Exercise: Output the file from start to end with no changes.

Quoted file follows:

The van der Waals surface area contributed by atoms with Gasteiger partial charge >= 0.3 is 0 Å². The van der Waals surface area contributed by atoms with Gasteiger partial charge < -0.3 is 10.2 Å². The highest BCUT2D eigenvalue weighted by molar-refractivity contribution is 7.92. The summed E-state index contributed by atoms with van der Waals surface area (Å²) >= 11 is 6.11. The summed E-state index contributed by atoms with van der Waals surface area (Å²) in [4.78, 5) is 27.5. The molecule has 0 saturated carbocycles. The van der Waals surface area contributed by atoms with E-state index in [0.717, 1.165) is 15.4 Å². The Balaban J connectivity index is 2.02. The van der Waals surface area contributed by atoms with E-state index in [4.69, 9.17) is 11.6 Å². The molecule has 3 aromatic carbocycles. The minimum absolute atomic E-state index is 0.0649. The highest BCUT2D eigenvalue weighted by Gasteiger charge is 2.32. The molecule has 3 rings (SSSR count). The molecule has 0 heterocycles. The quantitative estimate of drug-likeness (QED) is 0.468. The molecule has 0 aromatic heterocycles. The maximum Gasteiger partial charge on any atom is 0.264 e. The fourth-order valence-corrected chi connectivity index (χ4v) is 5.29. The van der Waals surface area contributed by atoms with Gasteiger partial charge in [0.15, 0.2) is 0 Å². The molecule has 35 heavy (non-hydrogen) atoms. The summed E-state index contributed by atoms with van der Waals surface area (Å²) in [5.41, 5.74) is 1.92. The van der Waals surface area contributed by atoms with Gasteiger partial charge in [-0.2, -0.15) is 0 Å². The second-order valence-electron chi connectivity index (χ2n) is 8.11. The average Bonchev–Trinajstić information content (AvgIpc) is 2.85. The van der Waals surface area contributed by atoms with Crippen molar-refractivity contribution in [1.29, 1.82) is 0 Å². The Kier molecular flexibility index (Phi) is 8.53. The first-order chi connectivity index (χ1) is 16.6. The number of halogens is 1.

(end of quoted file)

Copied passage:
The van der Waals surface area contributed by atoms with Gasteiger partial charge >= 0.3 is 0 Å². The van der Waals surface area contributed by atoms with Gasteiger partial charge < -0.3 is 10.2 Å². The highest BCUT2D eigenvalue weighted by molar-refractivity contribution is 7.92. The summed E-state index contributed by atoms with van der Waals surface area (Å²) >= 11 is 6.11. The summed E-state index contributed by atoms with van der Waals surface area (Å²) in [4.78, 5) is 27.5. The molecule has 0 saturated carbocycles. The van der Waals surface area contributed by atoms with E-state index in [0.717, 1.165) is 15.4 Å². The Balaban J connectivity index is 2.02. The van der Waals surface area contributed by atoms with E-state index in [4.69, 9.17) is 11.6 Å². The molecule has 3 aromatic carbocycles. The minimum absolute atomic E-state index is 0.0649. The highest BCUT2D eigenvalue weighted by Gasteiger charge is 2.32. The molecule has 3 rings (SSSR count). The molecule has 0 heterocycles. The quantitative estimate of drug-likeness (QED) is 0.468. The molecule has 0 aromatic heterocycles. The maximum Gasteiger partial charge on any atom is 0.264 e. The fourth-order valence-corrected chi connectivity index (χ4v) is 5.29. The van der Waals surface area contributed by atoms with Gasteiger partial charge in [0.15, 0.2) is 0 Å². The molecule has 35 heavy (non-hydrogen) atoms. The summed E-state index contributed by atoms with van der Waals surface area (Å²) in [5.41, 5.74) is 1.92. The van der Waals surface area contributed by atoms with Gasteiger partial charge in [-0.2, -0.15) is 0 Å². The second-order valence-electron chi connectivity index (χ2n) is 8.11. The average Bonchev–Trinajstić information content (AvgIpc) is 2.85. The van der Waals surface area contributed by atoms with Crippen molar-refractivity contribution in [1.29, 1.82) is 0 Å². The Kier molecular flexibility index (Phi) is 8.53. The first-order chi connectivity index (χ1) is 16.6. The number of halogens is 1.